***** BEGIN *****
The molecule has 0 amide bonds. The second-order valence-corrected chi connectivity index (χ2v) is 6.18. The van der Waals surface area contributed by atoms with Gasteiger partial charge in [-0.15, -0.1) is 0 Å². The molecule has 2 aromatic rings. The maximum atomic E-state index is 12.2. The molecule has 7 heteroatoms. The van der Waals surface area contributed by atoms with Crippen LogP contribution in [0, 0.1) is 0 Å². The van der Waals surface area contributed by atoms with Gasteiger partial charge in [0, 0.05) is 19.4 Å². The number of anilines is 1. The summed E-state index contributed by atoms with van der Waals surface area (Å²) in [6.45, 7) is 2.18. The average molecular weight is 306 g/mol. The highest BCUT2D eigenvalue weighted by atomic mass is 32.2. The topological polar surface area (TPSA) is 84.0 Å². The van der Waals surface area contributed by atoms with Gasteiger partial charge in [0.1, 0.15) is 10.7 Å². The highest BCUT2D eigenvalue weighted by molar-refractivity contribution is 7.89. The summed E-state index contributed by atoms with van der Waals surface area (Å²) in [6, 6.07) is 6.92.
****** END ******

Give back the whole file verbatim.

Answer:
The molecule has 0 amide bonds. The second-order valence-corrected chi connectivity index (χ2v) is 6.18. The van der Waals surface area contributed by atoms with Gasteiger partial charge in [-0.15, -0.1) is 0 Å². The molecule has 2 aromatic rings. The maximum atomic E-state index is 12.2. The molecule has 7 heteroatoms. The van der Waals surface area contributed by atoms with Crippen LogP contribution in [0, 0.1) is 0 Å². The van der Waals surface area contributed by atoms with Gasteiger partial charge in [0, 0.05) is 19.4 Å². The number of anilines is 1. The summed E-state index contributed by atoms with van der Waals surface area (Å²) in [6.45, 7) is 2.18. The average molecular weight is 306 g/mol. The highest BCUT2D eigenvalue weighted by atomic mass is 32.2. The topological polar surface area (TPSA) is 84.0 Å². The van der Waals surface area contributed by atoms with Gasteiger partial charge in [0.1, 0.15) is 10.7 Å². The highest BCUT2D eigenvalue weighted by molar-refractivity contribution is 7.89. The summed E-state index contributed by atoms with van der Waals surface area (Å²) in [6, 6.07) is 6.92.